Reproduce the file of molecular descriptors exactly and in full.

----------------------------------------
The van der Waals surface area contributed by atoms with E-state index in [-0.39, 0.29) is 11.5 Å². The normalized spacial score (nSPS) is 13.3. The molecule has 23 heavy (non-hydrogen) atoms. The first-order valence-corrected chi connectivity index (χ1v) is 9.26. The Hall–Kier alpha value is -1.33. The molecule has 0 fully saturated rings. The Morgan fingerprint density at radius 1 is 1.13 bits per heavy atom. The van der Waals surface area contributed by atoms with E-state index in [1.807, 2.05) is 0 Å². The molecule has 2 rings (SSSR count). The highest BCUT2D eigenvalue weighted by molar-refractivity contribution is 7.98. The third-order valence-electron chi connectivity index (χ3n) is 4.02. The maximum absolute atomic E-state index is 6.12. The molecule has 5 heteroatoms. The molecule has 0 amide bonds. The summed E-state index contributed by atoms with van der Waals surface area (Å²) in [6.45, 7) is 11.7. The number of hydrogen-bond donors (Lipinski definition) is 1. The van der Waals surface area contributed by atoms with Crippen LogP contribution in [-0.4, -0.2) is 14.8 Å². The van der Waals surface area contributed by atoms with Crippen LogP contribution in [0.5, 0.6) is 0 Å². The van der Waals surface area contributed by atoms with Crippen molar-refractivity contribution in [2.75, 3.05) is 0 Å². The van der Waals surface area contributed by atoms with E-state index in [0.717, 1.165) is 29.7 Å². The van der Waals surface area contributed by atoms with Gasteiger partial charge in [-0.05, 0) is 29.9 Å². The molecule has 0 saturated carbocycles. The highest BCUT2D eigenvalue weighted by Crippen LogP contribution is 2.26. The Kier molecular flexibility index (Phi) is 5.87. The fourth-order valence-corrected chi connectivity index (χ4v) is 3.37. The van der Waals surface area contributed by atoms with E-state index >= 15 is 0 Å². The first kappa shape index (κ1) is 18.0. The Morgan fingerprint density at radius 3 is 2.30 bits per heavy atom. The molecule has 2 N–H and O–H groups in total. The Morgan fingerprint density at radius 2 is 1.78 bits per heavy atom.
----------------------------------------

The van der Waals surface area contributed by atoms with E-state index in [-0.39, 0.29) is 11.5 Å². The normalized spacial score (nSPS) is 13.3. The molecule has 23 heavy (non-hydrogen) atoms. The first-order valence-corrected chi connectivity index (χ1v) is 9.26. The Hall–Kier alpha value is -1.33. The molecule has 0 fully saturated rings. The Morgan fingerprint density at radius 1 is 1.13 bits per heavy atom. The van der Waals surface area contributed by atoms with E-state index in [1.807, 2.05) is 0 Å². The molecule has 2 rings (SSSR count). The highest BCUT2D eigenvalue weighted by molar-refractivity contribution is 7.98. The third-order valence-electron chi connectivity index (χ3n) is 4.02. The maximum absolute atomic E-state index is 6.12. The molecule has 5 heteroatoms. The molecule has 0 amide bonds. The summed E-state index contributed by atoms with van der Waals surface area (Å²) in [6.45, 7) is 11.7. The number of hydrogen-bond donors (Lipinski definition) is 1. The van der Waals surface area contributed by atoms with Crippen LogP contribution in [-0.4, -0.2) is 14.8 Å². The van der Waals surface area contributed by atoms with Crippen LogP contribution in [0.5, 0.6) is 0 Å². The van der Waals surface area contributed by atoms with Crippen molar-refractivity contribution in [2.75, 3.05) is 0 Å². The van der Waals surface area contributed by atoms with E-state index in [0.717, 1.165) is 29.7 Å². The van der Waals surface area contributed by atoms with Gasteiger partial charge in [-0.05, 0) is 29.9 Å². The molecule has 0 saturated carbocycles. The highest BCUT2D eigenvalue weighted by Crippen LogP contribution is 2.26. The Kier molecular flexibility index (Phi) is 5.87. The fourth-order valence-corrected chi connectivity index (χ4v) is 3.37. The van der Waals surface area contributed by atoms with E-state index >= 15 is 0 Å². The first kappa shape index (κ1) is 18.0. The Morgan fingerprint density at radius 3 is 2.30 bits per heavy atom. The molecule has 2 N–H and O–H groups in total. The Morgan fingerprint density at radius 2 is 1.78 bits per heavy atom.